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In Re Hartz/Damascus Bakery, Inc.

404 N.J. Super. 49, 960 A.2d 747 (App. Div. 2008)

ZONING; REGIONAL COMMISSIONS — When an application does not require a variance, approval by a regional commission is only administrative and ministerial and the commission’s staff may process the application without the need for a plenary hearing by the commission.

A municipality appealed a regional commission’s grant of a zoning certificate that allowed a bakery to retrofit an existing warehouse for use as a wholesale bakery. The building was located within a strip of light industrial, warehouse, large commercial, and business facilities. The building was within the regional commission’s Light Industrial A zone. The proposed bakery bordered a residential neighborhood and a public school. The bakery proposed to make site plan improvements as well as interior alterations to the existing building in order to retrofit it. The regional commission gave written notice of the bakery’s application to the mayor of the municipality, as well as to the mayors and councils of the surrounding eight counties. The notice letter described the proposed change in use and included a full, unedited copy of the bakery’s application. The notice letter also provided that anyone with objections to the granting of the zoning certificate should contact the commission within ten days after receipt of the notice.

The municipality did not object to the application within the ten-day period. When the commission requested additional information about the bakery’s application, it copied the municipality on this request. This is when the municipality first raised concerns about the site’s proximity to a residential neighborhood and school, and questioned the proposed work hours and noise levels at the site. In response, the commission requested the information from the bakery, which then provided it. After receiving all pertinent information, the commission found that the bakery’s application met the applicable standards and issued a zoning certificate. The certificate required the bakery to apply for local building permits in connection with its work.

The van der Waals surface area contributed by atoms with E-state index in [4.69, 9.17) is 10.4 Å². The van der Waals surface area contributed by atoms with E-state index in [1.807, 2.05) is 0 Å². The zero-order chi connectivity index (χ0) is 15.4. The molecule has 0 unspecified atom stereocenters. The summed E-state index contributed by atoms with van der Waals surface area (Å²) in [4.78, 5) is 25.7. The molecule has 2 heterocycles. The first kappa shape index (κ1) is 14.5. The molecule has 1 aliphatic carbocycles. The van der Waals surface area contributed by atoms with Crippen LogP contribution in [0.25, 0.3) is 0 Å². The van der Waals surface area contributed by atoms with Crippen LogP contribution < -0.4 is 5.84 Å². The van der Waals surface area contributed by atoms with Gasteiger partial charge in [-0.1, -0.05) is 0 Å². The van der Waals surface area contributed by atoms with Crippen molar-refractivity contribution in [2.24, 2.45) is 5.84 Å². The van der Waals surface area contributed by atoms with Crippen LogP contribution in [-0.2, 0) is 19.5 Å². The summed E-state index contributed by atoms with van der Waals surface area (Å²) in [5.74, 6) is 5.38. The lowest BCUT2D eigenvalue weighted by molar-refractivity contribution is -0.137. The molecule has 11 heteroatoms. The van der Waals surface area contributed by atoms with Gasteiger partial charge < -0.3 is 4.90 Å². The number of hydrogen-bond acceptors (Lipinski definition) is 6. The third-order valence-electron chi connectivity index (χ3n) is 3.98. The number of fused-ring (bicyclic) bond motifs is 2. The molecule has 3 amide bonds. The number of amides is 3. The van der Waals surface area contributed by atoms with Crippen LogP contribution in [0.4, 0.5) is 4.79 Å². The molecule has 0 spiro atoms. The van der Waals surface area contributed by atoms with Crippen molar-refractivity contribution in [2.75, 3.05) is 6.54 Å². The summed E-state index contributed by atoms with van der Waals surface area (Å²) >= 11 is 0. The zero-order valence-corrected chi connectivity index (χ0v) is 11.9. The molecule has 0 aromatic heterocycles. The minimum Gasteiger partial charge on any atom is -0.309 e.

Two weeks after the approval, the municipality raised an objection to the zoning certificate and requested a meeting with a commission. The commission declined because it had already found that the bakery met all applicable standards for a zoning certificate. The municipality appealed, arguing that the commission’s decision was arbitrary and capricious because it had not required a variance in connection with the change in use. It also argued that the commission improperly delegated its quasi-judicial decision making authority to its staff when it should have had a plenary hearing.

The Appellate Division rejected the municipality’s arguments. The Court found that when an application does not require a variance, approval is only administrative and ministerial by the commission staff without the need for a plenary hearing of the commission. However, if an application proposes deviations from existing standards that would require a variance, the commission then would be required to conduct a plenary hearing because the issuance of a variance is a quasi-judicial function that cannot be left to the commission staff to approve. In this case, the Court found that the bakery’s application did not require a variance because its application did not involve changing from a permitted use to a non-permitted use. Since the bakery’s proposed use change was to another permitted use, only a zoning certificate was required. Further, no variance was required because the alterations proposed by the bakery did not expand any prior legal non-conforming aspects of the property.

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